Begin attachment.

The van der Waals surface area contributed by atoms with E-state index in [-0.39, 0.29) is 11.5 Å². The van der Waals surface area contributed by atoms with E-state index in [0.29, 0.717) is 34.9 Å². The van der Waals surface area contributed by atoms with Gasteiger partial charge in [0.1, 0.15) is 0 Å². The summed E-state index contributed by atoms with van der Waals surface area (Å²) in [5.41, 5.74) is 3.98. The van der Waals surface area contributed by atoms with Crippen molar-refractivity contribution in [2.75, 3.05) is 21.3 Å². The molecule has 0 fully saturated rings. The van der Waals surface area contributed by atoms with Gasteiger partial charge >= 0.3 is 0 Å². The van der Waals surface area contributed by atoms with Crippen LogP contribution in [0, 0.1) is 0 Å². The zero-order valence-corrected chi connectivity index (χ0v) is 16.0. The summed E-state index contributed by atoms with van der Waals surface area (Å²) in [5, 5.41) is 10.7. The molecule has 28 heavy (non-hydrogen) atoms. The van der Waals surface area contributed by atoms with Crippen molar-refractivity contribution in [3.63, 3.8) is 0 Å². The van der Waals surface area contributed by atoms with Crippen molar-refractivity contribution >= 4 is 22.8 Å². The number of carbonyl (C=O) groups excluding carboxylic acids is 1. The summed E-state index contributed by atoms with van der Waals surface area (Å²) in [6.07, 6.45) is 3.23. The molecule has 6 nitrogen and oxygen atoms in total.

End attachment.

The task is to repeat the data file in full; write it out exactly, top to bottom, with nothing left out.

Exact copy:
The van der Waals surface area contributed by atoms with E-state index in [-0.39, 0.29) is 11.5 Å². The van der Waals surface area contributed by atoms with E-state index in [0.29, 0.717) is 34.9 Å². The van der Waals surface area contributed by atoms with Gasteiger partial charge in [0.1, 0.15) is 0 Å². The summed E-state index contributed by atoms with van der Waals surface area (Å²) in [5.41, 5.74) is 3.98. The van der Waals surface area contributed by atoms with Crippen molar-refractivity contribution in [2.75, 3.05) is 21.3 Å². The molecule has 0 fully saturated rings. The van der Waals surface area contributed by atoms with Gasteiger partial charge >= 0.3 is 0 Å². The van der Waals surface area contributed by atoms with Crippen LogP contribution in [0, 0.1) is 0 Å². The zero-order valence-corrected chi connectivity index (χ0v) is 16.0. The summed E-state index contributed by atoms with van der Waals surface area (Å²) in [5, 5.41) is 10.7. The molecule has 28 heavy (non-hydrogen) atoms. The van der Waals surface area contributed by atoms with Crippen molar-refractivity contribution in [3.63, 3.8) is 0 Å². The van der Waals surface area contributed by atoms with Crippen molar-refractivity contribution >= 4 is 22.8 Å². The number of carbonyl (C=O) groups excluding carboxylic acids is 1. The summed E-state index contributed by atoms with van der Waals surface area (Å²) in [6.07, 6.45) is 3.23. The molecule has 6 nitrogen and oxygen atoms in total.